Monday, January 10, 2005


Bush Getting Ready to Declare Victory and Run

In keeping with Mr. Bush's demand for more "good news" from Iraq, I imagine Mr. Bush's most recent briefing on Iraq went something like this:

President Bush: "So, what's the good news from Iraq today?"

Nervous Aide: "Well, the vast majority of the Iraqi police force was NOT assassinated yesterday."

President Bush: "Excellent! Get Baghdad's Deputy Chief of Police on the phone. I want to congratulate him."

Nervous Aide: "Unfortunately, sir, the BBC reports that he isn't in the majority..."

Baghdad's deputy police chief has been killed outside his home in the south of the Iraqi capital.

Brigadier Amer Ali Nayef was shot dead along with his son, Khalid Amer - also a policeman - as they left the family home for work in the south of the city.

Violence has been escalating in Iraq ahead of elections due on 30 January.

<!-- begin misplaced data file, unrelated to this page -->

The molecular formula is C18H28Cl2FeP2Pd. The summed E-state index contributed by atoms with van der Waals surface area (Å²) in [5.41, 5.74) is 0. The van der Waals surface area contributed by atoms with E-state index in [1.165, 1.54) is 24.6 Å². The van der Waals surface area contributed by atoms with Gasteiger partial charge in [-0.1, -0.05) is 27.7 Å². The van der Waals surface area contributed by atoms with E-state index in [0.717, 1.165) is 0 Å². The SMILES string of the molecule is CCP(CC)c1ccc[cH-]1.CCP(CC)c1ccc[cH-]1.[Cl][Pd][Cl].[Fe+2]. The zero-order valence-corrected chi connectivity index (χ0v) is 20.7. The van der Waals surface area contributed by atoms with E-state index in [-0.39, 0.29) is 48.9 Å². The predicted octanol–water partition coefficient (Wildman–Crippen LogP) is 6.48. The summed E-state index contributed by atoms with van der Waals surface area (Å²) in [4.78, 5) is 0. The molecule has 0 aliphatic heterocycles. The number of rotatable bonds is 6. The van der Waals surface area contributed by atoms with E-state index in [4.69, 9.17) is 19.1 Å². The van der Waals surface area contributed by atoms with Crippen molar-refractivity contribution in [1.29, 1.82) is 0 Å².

This is the second killing of a senior official in less than a week. Last Tuesday, Baghdad governor Ali al-Haidri was shot dead in a roadside ambush.

As for the upcoming "corner-turning" elections, the New York Times' Bob Herbert notes:

The unthinkable is getting a tentative purchase in the minds of the staunchest supporters of the war: that under the current circumstances, and given existing troop strengths, the U.S. and its Iraqi allies may not be able to prevail. Military officials are routinely talking about a major U.S. presence in Iraq that will last, at a minimum, into the next decade. That is not what most Americans believed when the Bush crowd so enthusiastically sold this war as a noble adventure that would be short and sweet, and would end with Iraqis tossing garlands of flowers at American troops.